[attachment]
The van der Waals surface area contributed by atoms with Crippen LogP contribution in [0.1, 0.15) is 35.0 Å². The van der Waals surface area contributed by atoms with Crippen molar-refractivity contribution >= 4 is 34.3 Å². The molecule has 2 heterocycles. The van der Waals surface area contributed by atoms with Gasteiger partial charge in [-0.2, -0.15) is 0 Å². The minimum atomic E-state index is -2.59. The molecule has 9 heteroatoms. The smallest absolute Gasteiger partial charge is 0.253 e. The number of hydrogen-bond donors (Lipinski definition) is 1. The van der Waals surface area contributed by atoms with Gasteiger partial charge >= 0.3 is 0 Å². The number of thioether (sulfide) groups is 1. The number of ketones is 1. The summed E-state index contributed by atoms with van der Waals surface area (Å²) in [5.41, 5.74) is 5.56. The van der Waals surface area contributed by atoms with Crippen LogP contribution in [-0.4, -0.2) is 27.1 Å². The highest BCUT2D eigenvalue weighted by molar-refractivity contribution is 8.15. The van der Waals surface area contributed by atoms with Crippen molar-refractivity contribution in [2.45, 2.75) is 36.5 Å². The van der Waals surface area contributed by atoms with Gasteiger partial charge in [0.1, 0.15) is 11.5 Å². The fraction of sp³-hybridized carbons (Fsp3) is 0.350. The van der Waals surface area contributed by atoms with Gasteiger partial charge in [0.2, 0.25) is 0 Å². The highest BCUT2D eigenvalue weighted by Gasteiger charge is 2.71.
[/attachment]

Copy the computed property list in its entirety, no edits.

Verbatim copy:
The van der Waals surface area contributed by atoms with Crippen LogP contribution in [0.1, 0.15) is 35.0 Å². The van der Waals surface area contributed by atoms with Crippen molar-refractivity contribution >= 4 is 34.3 Å². The molecule has 2 heterocycles. The van der Waals surface area contributed by atoms with Gasteiger partial charge in [-0.2, -0.15) is 0 Å². The minimum atomic E-state index is -2.59. The molecule has 9 heteroatoms. The smallest absolute Gasteiger partial charge is 0.253 e. The number of hydrogen-bond donors (Lipinski definition) is 1. The van der Waals surface area contributed by atoms with Gasteiger partial charge >= 0.3 is 0 Å². The number of thioether (sulfide) groups is 1. The number of ketones is 1. The summed E-state index contributed by atoms with van der Waals surface area (Å²) in [5.41, 5.74) is 5.56. The van der Waals surface area contributed by atoms with Crippen LogP contribution in [-0.4, -0.2) is 27.1 Å². The highest BCUT2D eigenvalue weighted by molar-refractivity contribution is 8.15. The van der Waals surface area contributed by atoms with Crippen molar-refractivity contribution in [2.45, 2.75) is 36.5 Å². The van der Waals surface area contributed by atoms with Gasteiger partial charge in [0.1, 0.15) is 11.5 Å². The fraction of sp³-hybridized carbons (Fsp3) is 0.350. The van der Waals surface area contributed by atoms with Gasteiger partial charge in [0.2, 0.25) is 0 Å². The highest BCUT2D eigenvalue weighted by Gasteiger charge is 2.71.